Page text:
When information about Google’s Project Dragonfly leaked online, there was a huge uproar among Internet rights activists, since Dragonfly would have complied with the Chinese Communist Party (CCP) censorship policies and made life harder for the country’s citizens. A new wave of protests has hit Google as the latest reports suggest that the company might still be working on the project.
During the congressional hearing last December, Google CEO Sundar Pichai stated that the company had no plans for launching a CCP-compliant search engine in China “right now.” Media took his statement to mean that the project was shut down. Various reports based on talks with Google insiders also seemed to support this conclusion. But nothing was officially confirmed by the company. And this is what has triggered the current protests.
Internet rights activists and human rights groups representing Chinese, Uyghur, and Tibetan people reportedly organized demonstrations in front of Google offices across the world. They demand that Google publicly confirm that Dragonfly has been shut down.
“One of the huge concerns about Dragonfly is the fact that Google will be agreeing to share the data of individuals who make searches such as for the “Dalai Lama” or “human rights” or “democracy” with the Chinese authorities… This puts people in terrible jeopardy and danger of arrest, disappearance, and torture — a whole wealth of human rights concerns — for simply carrying out a search for information,” Mandie McKeown, from the London-based International Tibet Network, said to NBC News.
Employees at Google are also concerned about Dragonfly. In December, facing huge resistance from employees, Google promised that a new group comprising ethical experts, legal experts, human rights activists, etc. would be formed that would review all future Google projects. However, the company stated that the “most complex and difficult issues” would be left in the hands of a few senior executives. As such, employees will likely be sidelined when it comes to such controversial projects.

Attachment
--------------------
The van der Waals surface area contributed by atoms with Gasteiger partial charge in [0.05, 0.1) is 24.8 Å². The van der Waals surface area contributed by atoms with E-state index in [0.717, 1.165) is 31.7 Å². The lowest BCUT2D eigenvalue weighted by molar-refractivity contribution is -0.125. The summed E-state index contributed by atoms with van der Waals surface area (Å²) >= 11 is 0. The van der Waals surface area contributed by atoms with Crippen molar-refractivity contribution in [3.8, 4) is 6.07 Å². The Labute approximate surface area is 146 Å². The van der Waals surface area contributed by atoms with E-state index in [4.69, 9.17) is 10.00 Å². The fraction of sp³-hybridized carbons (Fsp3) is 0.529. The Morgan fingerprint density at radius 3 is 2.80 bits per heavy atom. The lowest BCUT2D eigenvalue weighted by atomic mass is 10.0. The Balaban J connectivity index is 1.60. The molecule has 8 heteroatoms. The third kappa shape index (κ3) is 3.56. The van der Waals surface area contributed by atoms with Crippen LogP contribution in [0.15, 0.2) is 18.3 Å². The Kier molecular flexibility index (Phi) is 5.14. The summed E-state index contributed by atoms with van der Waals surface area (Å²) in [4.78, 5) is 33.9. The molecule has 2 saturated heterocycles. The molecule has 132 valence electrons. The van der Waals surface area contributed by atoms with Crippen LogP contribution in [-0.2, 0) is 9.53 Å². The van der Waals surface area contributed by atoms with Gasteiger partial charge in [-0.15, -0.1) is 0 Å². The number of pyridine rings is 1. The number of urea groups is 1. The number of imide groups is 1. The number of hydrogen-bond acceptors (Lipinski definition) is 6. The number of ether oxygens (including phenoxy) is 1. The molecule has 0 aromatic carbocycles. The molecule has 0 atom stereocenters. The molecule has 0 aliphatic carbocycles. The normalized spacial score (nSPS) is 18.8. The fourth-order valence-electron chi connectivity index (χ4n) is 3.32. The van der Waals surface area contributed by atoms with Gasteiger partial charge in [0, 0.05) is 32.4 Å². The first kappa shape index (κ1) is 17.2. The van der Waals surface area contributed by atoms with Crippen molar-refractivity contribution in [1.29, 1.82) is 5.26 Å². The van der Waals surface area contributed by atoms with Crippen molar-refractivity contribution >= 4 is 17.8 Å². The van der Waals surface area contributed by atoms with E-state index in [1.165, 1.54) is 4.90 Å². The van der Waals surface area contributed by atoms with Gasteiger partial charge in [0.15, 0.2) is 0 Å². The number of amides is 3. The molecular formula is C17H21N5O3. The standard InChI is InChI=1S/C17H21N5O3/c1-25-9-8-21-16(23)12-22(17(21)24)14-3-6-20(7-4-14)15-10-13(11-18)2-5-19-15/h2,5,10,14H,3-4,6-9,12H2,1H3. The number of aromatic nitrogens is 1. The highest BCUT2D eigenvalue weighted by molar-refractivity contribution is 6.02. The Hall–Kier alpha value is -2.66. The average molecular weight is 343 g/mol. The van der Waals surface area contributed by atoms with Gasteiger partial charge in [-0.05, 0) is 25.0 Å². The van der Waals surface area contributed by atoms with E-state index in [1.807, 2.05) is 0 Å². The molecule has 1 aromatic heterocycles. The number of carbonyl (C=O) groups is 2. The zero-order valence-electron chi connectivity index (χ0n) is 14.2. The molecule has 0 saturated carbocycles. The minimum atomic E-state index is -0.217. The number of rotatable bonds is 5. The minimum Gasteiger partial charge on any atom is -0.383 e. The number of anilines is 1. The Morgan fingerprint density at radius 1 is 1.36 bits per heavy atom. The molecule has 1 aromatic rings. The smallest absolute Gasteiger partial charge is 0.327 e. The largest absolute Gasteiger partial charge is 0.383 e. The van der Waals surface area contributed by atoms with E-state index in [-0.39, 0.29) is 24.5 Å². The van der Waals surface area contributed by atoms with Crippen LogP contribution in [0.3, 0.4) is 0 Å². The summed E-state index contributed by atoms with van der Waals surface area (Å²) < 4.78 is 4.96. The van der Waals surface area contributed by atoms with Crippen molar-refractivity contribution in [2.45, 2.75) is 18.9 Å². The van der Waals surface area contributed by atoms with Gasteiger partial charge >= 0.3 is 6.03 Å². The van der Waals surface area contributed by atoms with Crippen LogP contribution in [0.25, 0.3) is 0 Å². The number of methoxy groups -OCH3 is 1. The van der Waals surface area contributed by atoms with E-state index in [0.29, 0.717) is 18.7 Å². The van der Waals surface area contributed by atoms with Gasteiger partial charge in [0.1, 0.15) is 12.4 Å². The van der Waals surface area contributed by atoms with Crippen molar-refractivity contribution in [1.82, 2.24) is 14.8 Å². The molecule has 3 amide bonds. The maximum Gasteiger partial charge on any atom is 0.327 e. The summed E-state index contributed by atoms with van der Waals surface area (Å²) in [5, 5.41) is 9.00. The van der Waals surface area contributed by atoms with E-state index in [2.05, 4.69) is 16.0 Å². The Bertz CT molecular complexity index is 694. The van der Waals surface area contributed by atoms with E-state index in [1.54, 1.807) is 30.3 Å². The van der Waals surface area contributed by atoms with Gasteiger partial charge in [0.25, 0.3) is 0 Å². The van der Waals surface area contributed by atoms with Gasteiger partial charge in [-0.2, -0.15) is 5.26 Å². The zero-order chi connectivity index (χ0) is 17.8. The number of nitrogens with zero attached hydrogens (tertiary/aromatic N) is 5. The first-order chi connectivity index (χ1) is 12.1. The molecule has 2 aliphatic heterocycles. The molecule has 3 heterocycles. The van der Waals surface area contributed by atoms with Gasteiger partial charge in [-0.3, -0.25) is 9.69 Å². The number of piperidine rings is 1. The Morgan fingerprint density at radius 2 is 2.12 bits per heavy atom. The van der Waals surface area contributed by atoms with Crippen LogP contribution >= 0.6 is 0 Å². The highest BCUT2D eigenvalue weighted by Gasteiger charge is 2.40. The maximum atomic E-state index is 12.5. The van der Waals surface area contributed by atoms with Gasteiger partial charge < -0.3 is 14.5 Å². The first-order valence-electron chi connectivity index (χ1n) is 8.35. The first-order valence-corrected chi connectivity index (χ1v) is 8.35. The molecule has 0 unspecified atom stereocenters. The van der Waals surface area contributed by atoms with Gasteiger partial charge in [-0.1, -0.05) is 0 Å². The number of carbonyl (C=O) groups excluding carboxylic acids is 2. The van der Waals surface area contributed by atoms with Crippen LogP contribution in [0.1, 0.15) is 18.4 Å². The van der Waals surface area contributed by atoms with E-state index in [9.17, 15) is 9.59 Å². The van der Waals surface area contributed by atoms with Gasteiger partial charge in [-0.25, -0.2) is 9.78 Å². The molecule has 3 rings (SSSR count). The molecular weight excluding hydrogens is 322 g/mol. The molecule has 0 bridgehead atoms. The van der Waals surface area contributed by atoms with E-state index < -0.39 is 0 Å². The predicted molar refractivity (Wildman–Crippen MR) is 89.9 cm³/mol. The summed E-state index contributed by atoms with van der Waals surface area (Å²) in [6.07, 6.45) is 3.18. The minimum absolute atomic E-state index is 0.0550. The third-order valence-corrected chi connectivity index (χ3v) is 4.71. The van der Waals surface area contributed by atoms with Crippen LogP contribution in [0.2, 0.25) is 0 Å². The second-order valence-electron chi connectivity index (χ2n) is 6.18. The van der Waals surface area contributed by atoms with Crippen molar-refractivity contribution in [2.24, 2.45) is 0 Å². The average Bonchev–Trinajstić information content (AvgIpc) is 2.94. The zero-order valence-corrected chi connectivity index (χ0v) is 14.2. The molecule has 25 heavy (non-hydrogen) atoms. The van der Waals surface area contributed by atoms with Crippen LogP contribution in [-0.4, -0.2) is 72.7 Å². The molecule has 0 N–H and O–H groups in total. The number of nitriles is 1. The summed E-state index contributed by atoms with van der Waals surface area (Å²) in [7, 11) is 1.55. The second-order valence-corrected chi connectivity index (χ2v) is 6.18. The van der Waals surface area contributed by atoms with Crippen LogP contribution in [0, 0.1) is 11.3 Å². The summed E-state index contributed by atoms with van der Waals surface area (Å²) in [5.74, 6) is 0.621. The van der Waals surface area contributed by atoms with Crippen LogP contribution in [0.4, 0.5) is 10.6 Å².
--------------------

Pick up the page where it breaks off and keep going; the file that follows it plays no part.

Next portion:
“It’s superficial… We still need more accountability, more transparency, and a seat at the table when it comes to the big decisions — otherwise, there will be nothing to stop projects like Dragonfly from being railroaded through again in the future,” a Google engineer said to The Intercept.
Impact of Dragonfly
If Dragonfly were to become a reality and get implemented across China, it would mark a shift in the way the world works. For several decades, it was believed that China would eventually turn into a democracy once it entered a phase of prosperity. This was repeated so often that the opposite was considered impossible.
However, instead of becoming more democratic, the CCP is strengthening their control over the country, tightening censorship rules. By making Google bow down to its demands, the communists would essentially be sending a dangerous message that authoritarianism and censorship works. This would be a very dangerous turn of events.
“As controller of the world’s largest censored digital information space, China sets the example for online censorship for all other illiberal regimes. The fact that Google seems willing to enter the market on its terms could send a worrying message to other governments worldwide. And as one of the world’s biggest tech companies and tech monopolies in the world, Google’s compromise also sets a dangerous precedent for other tech companies,” according to Columbia Journalism Review.
Google has yet to make an official statement about whether Dragonfly is still active or has been shut down for good.